Finally, score one for the good guys.
Just days before it was to be implemented, a superior court judge in Fresno County declared a new California state law restricting handgun ammunition sales and registration unconstitutional. The ruling stops the implementation of AB 962 passed in late 2009, which would have required registration of all handgun ammunition buyers, leaving a thumbprint with each purchase. It also banned all mail order ammunition sales. The bill was set to be enforced beginning Feb. 1.
Called an ìimportant victory for California gun owners,î by the National Rifle Association, the gun rights organization heralded the unwritten ruling from the bench by Judge Jeffrey Hamilton of the Fresno Superior Court who found the law ìunconstitutionally vagueî on its face. Hamilton focused his decision on the lawís section that defined handgun ammunition as ìfor use in pistols, revolvers, and other firearms capable of being concealed.î
This could describe virtually all ammunition, and the judge said as much in his ruling.
AB 962 was introduced by democratic Senator Kevin De Leon in 2009, ostensibly to keep handgun ammo out of the hands of criminals, drug abusers, or the mentally ill. And members of the media and anti-gun politicians like De Leon immediately derided the judge.
ìAmmunition is the fuel that feeds violence. This is deplorable, especially in light of what just took place in Tucson,î De Leon was quoted by Associated Press.
But De Leon didnít say how his legislation, if it has been in place in Arizona, could have helped stop the crazed man.
Why? Because De Leonís knows his bill would have done nothing to stop Jared Lochnerís murdering spree. The bill would have done nothing to prevent any crime, and it was merely a burden on local law enforcement, retailers, and law-abiding gun owners. There was no way to track ammunition sales back to the scene of a crime, and no process for checking sales against databases of felons or other prohibited from owning guns.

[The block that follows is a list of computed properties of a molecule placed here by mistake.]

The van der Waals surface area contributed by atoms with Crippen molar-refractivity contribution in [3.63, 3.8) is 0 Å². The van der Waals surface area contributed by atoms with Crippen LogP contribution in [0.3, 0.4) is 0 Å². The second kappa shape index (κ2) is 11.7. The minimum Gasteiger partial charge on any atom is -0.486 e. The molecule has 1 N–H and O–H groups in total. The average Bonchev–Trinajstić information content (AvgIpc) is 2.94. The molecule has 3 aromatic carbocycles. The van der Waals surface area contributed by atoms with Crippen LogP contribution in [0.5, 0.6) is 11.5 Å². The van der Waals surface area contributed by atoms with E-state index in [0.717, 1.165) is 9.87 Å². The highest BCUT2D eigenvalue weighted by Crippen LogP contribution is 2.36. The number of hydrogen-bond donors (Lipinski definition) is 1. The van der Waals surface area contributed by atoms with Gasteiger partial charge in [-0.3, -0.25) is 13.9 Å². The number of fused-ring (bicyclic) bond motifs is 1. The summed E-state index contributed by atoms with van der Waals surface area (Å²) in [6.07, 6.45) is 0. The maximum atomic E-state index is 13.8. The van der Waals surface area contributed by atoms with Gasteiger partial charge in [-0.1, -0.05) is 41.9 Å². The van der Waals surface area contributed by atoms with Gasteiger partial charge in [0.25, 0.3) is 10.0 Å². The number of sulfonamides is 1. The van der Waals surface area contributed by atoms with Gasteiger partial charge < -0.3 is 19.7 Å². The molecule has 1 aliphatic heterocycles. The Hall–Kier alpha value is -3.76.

Gus Harden, owner of Shoot the Moon Outfitters, a retail guns and hunting shop in Paso Robles, said that when he called the Department of Justice in California to get ammunition sales registration forms, he was told the agency didnít have them. The law was going to be enforced by the local police agencies, they said, and Hardin had to make his own forms and get them approved.
Harden was appalled and amazed. ìCan you believe that? There was no standardization. There were likely to be a hundred different forms being used all over the state.î
The lawsuit challenging the law was funded by the NRA and the California Rifle and Pistol (CRPA) Foundation as part of a joint Legal Action Project. It was partially prompted by the questions raised by confused police, ammunition purchasers, and sellers about exactly what ammunition was covered under the new law. Plaintiffs in the case include Tehama County Sheriff Clay Parker, the CRPA Foundation, Herb Bauer Sporting Goods in Fresno, and other ammunition sellers.
Many of the nation's largest mail-order and online ammunition retailers had already announced that they would end all ammunition sales to California residents because it was unclear was meant by the lawís description of ìprincipally for use in a handgun.î Since handguns are made to shoot everything from .410 shotshells to .308 ìrifleî ammunition, it was simply too vague for anyone with common sense -- and the judge saw this fact and ruled the law was unconstitutional.
ìThis was just going to cost police and ammunition sellers money. It really wasn't going to stop violent crime or criminals from getting ammunition,î CRPA attorney Chuck Michel told the AP. ìAll this was going to do was impose a tremendous and expensive burden on law enforcement.î
While the law has been set aside for now, there is no doubt the state will appeal the ruling and legislators will set about the task of correcting the flaws in the law by ìdefiningî handgun ammunition. Or they just might make the bill apply to all ammunition. They will also continue trying to ban mail order sales. There is also a very good likelihood our brilliant legislators will also try to tack on a fee to the sale of handgun ammunition so they can fund some paperwork storage bureaucracy.
Is there any doubt about their intensions.
Legislators like De Leon donít believe anyone really should own a gun, and this is their dishonest, expensive, and discriminatory way to piecemeal the implementation of that goal. AB 962 will be back with another disguise.